FRISCO, Texas -- For North Dakota State to take down the No. 1 FCS team in the nation, it needed game-changing plays came from unexpected places.
It was a first-year punter and a freshman linebacker who made the difference in the Bison’s 17-6 FCS championship win over Sam Houston State on Saturday at Pizza Hut Park.
On a fourth-and-4, Matt Voigtlander executed a fake punt by carrying the ball 27-yards from the Bison 39. He picked up the first down and set up the Bison’s first touchdown of the game, a 39-yard screen pas catch-and-run by Texas native D.J. McNorton.
Voigtlander, a senior, was initially recruited as a running back but made the conversion to punting in the spring. The trick play that relied on Voigtlander’s rushing abilities remained unused in the Bison arsenal the entire season, waiting for the right moment, North Dakota coach Craig Bohl said.
“As open as it was, just about anyone could have done what I did with the wide‑open field.,” Voigtlander said.
North Dakota State took the third frame 7-0, marking the first time this season Sam Houston State had been held scoreless in the quarter.
Voigtlander’s new-found punting abilities came into the spotlight Saturday against the top scoring offense in the nation. He pinned Sam Houston State inside the 20 four times. His kicks totaled 442 yards on 10 tries, with a long of 66-yards booted on the first Bison drive of the game.
McNorton’s touchdown gave North Dakota a 10-6 lead, which it would hold until the fourth quarter when a freshman would help put the game away and claim the Most Outstanding Player honors.
Linebacker Travis Beck dropped back into coverage on third-and-13, which put him into position to get pegged in the chest by Sam Houston State quarterback Brian Bell. Beck secured the pick and returned it 63 yards to the Sam Houston 1, setting up a 1-yard keeper by quarterback Brock Jensen.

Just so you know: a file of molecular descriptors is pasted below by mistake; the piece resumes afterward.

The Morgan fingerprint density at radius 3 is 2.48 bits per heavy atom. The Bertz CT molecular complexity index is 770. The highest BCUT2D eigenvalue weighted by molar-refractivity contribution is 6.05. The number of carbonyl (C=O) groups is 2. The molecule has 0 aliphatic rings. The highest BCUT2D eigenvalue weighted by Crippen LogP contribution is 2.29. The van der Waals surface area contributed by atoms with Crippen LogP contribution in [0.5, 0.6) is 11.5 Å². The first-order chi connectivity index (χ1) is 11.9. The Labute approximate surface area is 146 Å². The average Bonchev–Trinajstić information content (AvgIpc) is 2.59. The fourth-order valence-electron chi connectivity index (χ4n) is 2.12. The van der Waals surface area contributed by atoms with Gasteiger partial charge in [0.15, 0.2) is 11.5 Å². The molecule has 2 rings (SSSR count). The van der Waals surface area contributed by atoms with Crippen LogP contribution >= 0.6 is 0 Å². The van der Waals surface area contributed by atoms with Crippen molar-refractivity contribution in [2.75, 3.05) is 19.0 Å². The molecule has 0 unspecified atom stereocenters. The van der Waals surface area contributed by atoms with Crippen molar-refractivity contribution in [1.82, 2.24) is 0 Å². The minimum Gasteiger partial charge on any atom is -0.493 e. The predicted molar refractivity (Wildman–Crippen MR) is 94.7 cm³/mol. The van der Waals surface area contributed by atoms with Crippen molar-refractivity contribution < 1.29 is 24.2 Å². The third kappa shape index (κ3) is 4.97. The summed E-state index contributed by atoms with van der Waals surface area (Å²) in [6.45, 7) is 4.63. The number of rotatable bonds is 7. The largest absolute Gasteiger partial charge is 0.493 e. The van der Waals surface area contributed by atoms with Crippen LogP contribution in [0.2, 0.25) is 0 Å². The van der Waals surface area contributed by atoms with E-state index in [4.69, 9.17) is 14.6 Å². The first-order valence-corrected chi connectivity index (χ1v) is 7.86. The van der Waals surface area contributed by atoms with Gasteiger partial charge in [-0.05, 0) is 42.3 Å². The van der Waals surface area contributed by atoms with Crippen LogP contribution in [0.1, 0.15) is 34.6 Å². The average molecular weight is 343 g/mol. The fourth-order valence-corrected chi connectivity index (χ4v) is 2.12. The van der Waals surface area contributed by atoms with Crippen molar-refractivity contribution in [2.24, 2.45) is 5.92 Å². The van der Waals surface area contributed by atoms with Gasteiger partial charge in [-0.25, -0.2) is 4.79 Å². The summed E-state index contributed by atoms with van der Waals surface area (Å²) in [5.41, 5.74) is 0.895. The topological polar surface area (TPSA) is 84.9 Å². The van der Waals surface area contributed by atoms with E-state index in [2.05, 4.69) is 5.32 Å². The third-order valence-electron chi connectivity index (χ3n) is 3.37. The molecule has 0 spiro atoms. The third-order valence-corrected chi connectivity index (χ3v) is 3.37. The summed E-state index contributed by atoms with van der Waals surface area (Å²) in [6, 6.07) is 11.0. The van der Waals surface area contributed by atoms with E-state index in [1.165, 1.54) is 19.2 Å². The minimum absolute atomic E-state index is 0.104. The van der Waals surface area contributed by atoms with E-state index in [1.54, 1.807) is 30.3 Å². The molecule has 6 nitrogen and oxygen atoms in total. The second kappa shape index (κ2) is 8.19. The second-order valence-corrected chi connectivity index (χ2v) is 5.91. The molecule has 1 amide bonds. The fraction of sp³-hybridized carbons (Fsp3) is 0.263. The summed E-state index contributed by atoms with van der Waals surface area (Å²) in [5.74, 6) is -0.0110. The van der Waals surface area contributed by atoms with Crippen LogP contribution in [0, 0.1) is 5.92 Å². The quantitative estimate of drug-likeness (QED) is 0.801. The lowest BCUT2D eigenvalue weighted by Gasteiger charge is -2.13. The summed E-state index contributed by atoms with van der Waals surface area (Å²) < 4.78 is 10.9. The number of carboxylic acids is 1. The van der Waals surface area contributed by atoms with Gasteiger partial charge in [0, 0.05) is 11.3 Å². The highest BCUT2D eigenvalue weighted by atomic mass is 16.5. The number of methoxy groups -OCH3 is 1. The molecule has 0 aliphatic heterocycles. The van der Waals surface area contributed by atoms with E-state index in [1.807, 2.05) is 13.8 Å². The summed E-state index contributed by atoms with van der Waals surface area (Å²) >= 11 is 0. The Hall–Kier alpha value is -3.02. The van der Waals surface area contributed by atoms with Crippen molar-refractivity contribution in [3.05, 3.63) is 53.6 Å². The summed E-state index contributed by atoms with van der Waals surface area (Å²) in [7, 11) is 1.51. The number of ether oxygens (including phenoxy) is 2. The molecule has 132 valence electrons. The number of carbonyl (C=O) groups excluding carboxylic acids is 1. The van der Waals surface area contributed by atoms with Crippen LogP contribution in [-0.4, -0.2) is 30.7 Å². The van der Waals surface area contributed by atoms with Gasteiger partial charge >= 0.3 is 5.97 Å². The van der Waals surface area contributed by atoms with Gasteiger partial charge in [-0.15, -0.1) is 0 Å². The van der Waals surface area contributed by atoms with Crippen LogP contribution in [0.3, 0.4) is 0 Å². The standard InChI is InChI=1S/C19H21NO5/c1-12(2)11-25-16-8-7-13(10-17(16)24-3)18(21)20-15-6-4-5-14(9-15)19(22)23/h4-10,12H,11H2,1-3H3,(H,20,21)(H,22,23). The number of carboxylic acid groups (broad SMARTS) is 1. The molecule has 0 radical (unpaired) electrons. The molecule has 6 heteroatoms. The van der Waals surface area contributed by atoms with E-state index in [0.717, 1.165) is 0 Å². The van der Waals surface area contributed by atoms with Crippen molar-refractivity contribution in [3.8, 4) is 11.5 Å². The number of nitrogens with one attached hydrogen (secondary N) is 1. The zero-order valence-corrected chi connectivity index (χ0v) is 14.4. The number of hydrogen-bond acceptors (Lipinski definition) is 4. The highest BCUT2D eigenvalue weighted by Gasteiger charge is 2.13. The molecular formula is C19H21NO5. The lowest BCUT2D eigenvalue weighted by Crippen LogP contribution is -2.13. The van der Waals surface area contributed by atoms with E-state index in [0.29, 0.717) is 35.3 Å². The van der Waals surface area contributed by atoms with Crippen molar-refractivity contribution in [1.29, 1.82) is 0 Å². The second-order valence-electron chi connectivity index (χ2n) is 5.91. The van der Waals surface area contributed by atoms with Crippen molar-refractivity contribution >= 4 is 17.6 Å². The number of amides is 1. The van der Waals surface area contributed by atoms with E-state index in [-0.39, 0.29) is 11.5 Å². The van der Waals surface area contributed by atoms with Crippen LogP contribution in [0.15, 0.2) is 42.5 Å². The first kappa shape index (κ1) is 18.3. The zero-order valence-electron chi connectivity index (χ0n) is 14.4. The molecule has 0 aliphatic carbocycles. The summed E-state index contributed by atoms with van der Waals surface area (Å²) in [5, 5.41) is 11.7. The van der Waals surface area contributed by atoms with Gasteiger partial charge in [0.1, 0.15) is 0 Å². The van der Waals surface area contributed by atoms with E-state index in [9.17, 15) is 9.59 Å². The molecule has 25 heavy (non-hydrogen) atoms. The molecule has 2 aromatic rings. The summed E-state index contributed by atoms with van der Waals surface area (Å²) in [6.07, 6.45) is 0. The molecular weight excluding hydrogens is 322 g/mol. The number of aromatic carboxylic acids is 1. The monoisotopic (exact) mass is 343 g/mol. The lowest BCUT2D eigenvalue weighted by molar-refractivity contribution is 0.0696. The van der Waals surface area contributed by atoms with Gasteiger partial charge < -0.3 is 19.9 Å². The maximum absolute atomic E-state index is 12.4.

“I decided I better catch this one or else I'll never hear the end of that,” Beck said. “I did what I could. Couldn't get it in, but the offense finished it off.”
The return was sprung by a huge block from cornerback Christian Dudzik, which Beck said he was unable to see but most definitely heard.
Beck did, however, take a moment to apologize to the person who was counting on him to get that one extra yard off his first career interception the most.
“Grandpa, if you're watching, I'm sorry I didn't get that touchdown like you said,” Beck said. “But maybe next year.”
Beck was a key part to the defensive struggle that began the moment the first kickoff left the tee, until the final whistle.
It took the Bison 10 minutes to find the scoreboard first on a 19-yard field goal by Ryan Jastram. Sam Houston State managed just 52 yards of total offense in the first quarter.
The Bearkats entered halftime with the lead after Craig Alaniz hit field goals from 24 and 31 yards in the second quarter. However, the six-point first half was the lowest-scoring effort Sam Houston State had put up the entire season.
Offense didn’t come easy for North Dakota State either.
Both teams were held to a combined 5-of-31 on third-down conversions, with North Dakota State going just 1-for 13. Bohl admitted if he would have known his team would convert just one third down, he wouldn’t bet on his team to have won.
The Bison defense held Sam Houston State three out of four times on fourth down tries.
“We didn't have a lot of success on third and short and fourth and short,” Sam Houston State coach Willie Fritz said. “But they did a good job of playing the situation better than we did.”
Sam Houston claimed two takeaways in the game on an interception and a fumble recovery but failed to convert either into points.
Saturday’s win marks North Dakota State’s ninth national championship, with the previous eight coming in Division II or the Small College Division.
The championship week became a demonstration of the tradition of tiny Fargo, N.D., from the play on the field to the enormous wave of green and gold that filled the stands, cheering with every snap.
“We have a great, rich tradition at North Dakota State,” Bohl said. “The school has won eight national championships in football. And so we've got a lot of pride, not only with these guys ‑‑ and D.J. alluded to it ‑‑ Bison pride. That goes all the way back to the '60s, I believe 1965.”